In the Bay Area, I would say the South Bay is where most Vietnamese people live. But as I was writing this book and traveling around to promote it, I’m seeing Vietnamese immigrant populations all over the United States. I know of San Jose and Orange County, of course. But I recently discovered Houston has a huge population, and their food scene is amazing. Same with New Orleans. They brought Viet Cajun, which is one of my favorite things — those boils. There are pockets everywhere. I think that’s great. They all have their own flair and personality. California Vietnamese. Louisiana Vietnamese.

If you had to add a new chapter and dish to the book to reflect your current living situation, what would it be and why?

I would definitely do a sushi chapter. I’m a huge sushi fan. Or tacos. I love tacos, too. The Jalisco Marisco truck in LA is one of my favorite things to eat. Or pasta. Spaghetti can be an amazing artisan experience.

As an immigrant living in the U.S., how have your experiences with food changed over time?

I used to think Chili’s was high-end (laughs). I used to think that was making it in life. Then, when I first started dating my ex-wife, she took me to a Michelin-star restaurant in San Francisco. It blew my mind, and for so long I was looking for those beautifully refined restaurants. But I’ve journeyed back to my roots and discovered the nuance of phở or a birria taco. Those kinds of things.

You regularly contribute food-related comics to publications like KQED and the East Bay Express. You also grew up in San Jose’s diverse immigrant food communities. You’re a true OG foodie. Where do you go to eat when you’re in the mood for a soul-satisfying meal?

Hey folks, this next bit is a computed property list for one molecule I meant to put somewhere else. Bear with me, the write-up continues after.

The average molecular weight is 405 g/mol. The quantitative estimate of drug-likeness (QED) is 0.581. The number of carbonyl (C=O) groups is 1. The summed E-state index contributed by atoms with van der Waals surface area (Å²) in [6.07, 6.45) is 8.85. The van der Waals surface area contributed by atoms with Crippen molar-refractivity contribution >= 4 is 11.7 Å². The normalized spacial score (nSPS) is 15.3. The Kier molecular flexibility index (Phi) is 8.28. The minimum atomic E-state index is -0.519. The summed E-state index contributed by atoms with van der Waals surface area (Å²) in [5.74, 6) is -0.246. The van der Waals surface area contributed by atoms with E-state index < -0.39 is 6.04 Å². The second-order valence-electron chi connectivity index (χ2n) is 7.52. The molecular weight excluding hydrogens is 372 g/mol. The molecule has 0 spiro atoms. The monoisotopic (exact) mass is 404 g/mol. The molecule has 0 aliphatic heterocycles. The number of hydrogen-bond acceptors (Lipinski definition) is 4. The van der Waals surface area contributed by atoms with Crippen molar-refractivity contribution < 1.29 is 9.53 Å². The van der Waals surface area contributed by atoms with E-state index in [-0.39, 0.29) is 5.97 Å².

I go to San Jose every Saturday. I have two nephews who have a single mother, and since the oldest has been in fourth grade, I come to see them for phở. We’ve gone to the same place for 20 years now: Dac Phuc. One of the nephews just got married and the other just graduated from San Jose State and got a job. And the restaurant has always been there. I think it’s the best hands down. Yelp doesn’t always agree; it’s not the most fancy place (laughs). But for me and my family, there’s no better phở. It’s nostalgia.

I just went on a trip to Detroit, and when I got home, all I wanted was Dac Phuc. I feel the most at home there. Whenever I miss those Saturdays, it knocks me off kilter. We still do it every weekend. I love San Jose.

It’s a marathon to finish any sustained creative process, so I’m sure you’re recharging your battery. But when the time arrives, what other projects or potential book ideas do you have?

When I finished Family Style I was thinking of how to follow it up. A really cool way felt like the opposite of what I did. This book is about me as a child immigrating from Vietnam to America, but I’ve been here for 40 years now and have never been back to Vietnam. People tell me I need to eat Vietnamese food in Vietnam. I’m told I haven’t had the real thing yet.

Recently, I had a life changing event when my grandma passed away. She took care of me the most in Vietnam. My relatives told me that her house, the same house where I grew up, is still there and owned by my family. I want to go back and discover the history that I don’t know about in Vietnam. I want to try the food I love at the source. It’s hard to be an immigrant in America, but it’s also the best. We walk through two cultures at once. We’re raised to eat everything. Other people are missing out.

Thien Pham will be reading excerpts from Family Style at Mrs. Dalloway’s (2904 College Ave., Berkeley) on Tues., June 20 at 7 p.m. He will also appear at the California College of Arts (1111 8th St., San Francisco) on Fri., July 14 and Hicklebee’s Bookstore (1378 Lincoln Ave., San Jose) on Sun., July 16.


Pham is currently also doing a four-month artist’s residency and exhibition at 836M Gallery (836 Montgomery St., San Francisco), with a focus on the history of San Francisco’s neighborhoods.